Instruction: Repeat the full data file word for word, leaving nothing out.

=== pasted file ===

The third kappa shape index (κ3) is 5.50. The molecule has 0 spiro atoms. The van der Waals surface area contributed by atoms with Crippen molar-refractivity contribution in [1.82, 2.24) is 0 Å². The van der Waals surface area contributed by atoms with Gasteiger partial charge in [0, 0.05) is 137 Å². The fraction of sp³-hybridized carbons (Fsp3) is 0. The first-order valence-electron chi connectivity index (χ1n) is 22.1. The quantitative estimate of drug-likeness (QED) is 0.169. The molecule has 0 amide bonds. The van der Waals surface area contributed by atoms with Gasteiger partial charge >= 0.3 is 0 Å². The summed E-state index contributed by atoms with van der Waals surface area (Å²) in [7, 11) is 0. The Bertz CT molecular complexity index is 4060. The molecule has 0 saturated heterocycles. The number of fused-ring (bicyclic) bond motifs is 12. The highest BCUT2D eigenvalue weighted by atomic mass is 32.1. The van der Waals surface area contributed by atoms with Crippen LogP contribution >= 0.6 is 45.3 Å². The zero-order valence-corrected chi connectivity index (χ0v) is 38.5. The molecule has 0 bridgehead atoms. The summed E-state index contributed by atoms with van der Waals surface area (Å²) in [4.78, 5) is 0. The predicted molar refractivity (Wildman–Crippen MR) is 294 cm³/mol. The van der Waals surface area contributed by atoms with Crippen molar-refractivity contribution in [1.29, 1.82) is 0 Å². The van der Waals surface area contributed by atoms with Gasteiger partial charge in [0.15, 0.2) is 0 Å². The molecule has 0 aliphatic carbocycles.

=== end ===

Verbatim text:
The third kappa shape index (κ3) is 5.50. The molecule has 0 spiro atoms. The van der Waals surface area contributed by atoms with Crippen molar-refractivity contribution in [1.82, 2.24) is 0 Å². The van der Waals surface area contributed by atoms with Gasteiger partial charge in [0, 0.05) is 137 Å². The fraction of sp³-hybridized carbons (Fsp3) is 0. The first-order valence-electron chi connectivity index (χ1n) is 22.1. The quantitative estimate of drug-likeness (QED) is 0.169. The molecule has 0 amide bonds. The van der Waals surface area contributed by atoms with Gasteiger partial charge >= 0.3 is 0 Å². The summed E-state index contributed by atoms with van der Waals surface area (Å²) in [7, 11) is 0. The Bertz CT molecular complexity index is 4060. The molecule has 0 saturated heterocycles. The number of fused-ring (bicyclic) bond motifs is 12. The highest BCUT2D eigenvalue weighted by atomic mass is 32.1. The van der Waals surface area contributed by atoms with Crippen LogP contribution >= 0.6 is 45.3 Å². The zero-order valence-corrected chi connectivity index (χ0v) is 38.5. The molecule has 0 bridgehead atoms. The summed E-state index contributed by atoms with van der Waals surface area (Å²) in [4.78, 5) is 0. The predicted molar refractivity (Wildman–Crippen MR) is 294 cm³/mol. The van der Waals surface area contributed by atoms with Crippen molar-refractivity contribution in [1.29, 1.82) is 0 Å². The van der Waals surface area contributed by atoms with Gasteiger partial charge in [0.15, 0.2) is 0 Å². The molecule has 0 aliphatic carbocycles.